Charleston, South Carolina
Updated: Oct 30, 2020
Charleston, or Charles Town back then, was first settled by the British in 1670, just a few short years after the first European settlement in Jamestown, Virginia in 1607. So to say that this city is rich with history would be an understatement. Every step you take in historical Charleston is a step back into history. The city is full of gorgeous colonial buildings like Rainbow Row, the Four Corners of Law, The Market, The Customs House, The Old Exchange Building & Provost Dungeon (where Stede Bonnet, the Gentleman Pirate and close associate of Blackbeard himself, was hanged). You can't walk very far in Charleston without being close to structures and sites steeped in history. Routinely named to yearly "best of" "and "best travel destinations" from Conde Nast and Travel & Leisure, the city has boomed from a sleepy southern port city to a major tourist destination. But don't worry, it's not packed and congested with throngs of tourists yet and you can still enjoy America's friendliest city and it's southern charm. Along with the beautiful old city and countless other historical sites, Charleston boasts impressive palm tree lined beaches and warm winters. Just be careful when you visit, most people who come to Charleston fall in love with the city and have a tendency to never leave!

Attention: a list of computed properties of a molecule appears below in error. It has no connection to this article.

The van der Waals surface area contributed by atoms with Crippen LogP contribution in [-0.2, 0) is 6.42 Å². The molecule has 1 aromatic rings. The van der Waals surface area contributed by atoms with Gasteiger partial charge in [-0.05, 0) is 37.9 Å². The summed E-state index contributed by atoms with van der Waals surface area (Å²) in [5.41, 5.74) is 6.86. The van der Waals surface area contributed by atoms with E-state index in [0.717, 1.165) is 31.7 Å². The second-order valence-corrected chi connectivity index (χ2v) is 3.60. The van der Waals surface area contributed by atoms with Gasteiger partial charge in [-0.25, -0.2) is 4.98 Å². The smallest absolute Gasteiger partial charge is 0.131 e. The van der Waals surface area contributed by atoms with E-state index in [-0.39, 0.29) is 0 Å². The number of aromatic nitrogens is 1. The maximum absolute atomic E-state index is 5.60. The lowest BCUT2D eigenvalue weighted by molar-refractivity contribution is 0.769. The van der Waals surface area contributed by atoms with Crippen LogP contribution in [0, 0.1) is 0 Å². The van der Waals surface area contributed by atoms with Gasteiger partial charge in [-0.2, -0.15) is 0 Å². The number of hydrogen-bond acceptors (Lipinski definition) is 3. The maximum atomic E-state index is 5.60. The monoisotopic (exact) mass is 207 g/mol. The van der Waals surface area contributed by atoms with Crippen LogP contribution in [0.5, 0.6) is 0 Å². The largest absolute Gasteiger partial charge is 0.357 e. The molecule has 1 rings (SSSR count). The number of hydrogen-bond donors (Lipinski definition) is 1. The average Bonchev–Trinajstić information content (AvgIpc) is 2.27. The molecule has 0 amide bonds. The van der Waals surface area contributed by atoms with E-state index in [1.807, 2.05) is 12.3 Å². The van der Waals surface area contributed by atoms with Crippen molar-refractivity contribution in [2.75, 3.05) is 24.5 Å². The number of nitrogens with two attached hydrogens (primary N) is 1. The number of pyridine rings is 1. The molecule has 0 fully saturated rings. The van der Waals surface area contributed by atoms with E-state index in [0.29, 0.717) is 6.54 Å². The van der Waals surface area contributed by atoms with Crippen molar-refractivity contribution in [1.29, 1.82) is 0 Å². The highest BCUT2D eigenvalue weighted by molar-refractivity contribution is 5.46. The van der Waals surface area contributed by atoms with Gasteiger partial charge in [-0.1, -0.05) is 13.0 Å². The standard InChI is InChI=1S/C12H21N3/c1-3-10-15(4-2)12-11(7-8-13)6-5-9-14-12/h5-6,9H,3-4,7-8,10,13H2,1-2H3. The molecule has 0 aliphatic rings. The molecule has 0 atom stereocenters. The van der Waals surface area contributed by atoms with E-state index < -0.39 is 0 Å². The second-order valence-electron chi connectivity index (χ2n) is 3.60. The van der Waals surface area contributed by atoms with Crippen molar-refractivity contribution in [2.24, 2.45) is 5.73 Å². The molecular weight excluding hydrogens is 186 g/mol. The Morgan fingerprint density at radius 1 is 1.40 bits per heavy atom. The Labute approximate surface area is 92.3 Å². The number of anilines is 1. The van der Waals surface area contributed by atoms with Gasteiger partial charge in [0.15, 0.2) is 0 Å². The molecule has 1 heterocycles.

When you're reading through travel magazines and blog posts of top travel destinations, Charleston is usually always at the top, and it's not a secret as to why. Walking around the city you'll undoubtedly run across some Charleston natives, and you'll have to ask yourself why everyone is so welcoming? Being polite is a huge part of the Charleston tradition, and locals are very willing to engage in conversation with visitors. It's not uncommon for locals to offer up unsolicited help when they notice tourists starring at their phones or maps trying to find a direction. In other parts of the world and even in the United States, strangers engaging you in friendly conversation is a very odd occurrence. Here, it happens every ten minutes. If you want to know where to get a good bite to eat, just ask. We strike up conversations with complete strangers just because we want to know how you are enjoying your day. To put it plainly, we just do things differently around here. Then there's the phenomenon of waving at people you don't know while driving. This practice absolutely blows the minds of people visiting Charleston from elsewhere. We always get asked, "Do you know that person", and we have to explain, "No, it's just what we do here". From the history, rich southern culture, incredible food scene, the friendliest people, beautiful beaches, weekend brunches, and beautiful plantations, it's hard to think of a more perfect place to visit or even live. Charleston has so much to offer whether you are coming for a romantic weekend, bachelor/bachelorette weekend, bringing the family along, exploring on your own, or making the the move here, there's something for everyone to enjoy. And for all these reasons, we are so happy to call Charleston home.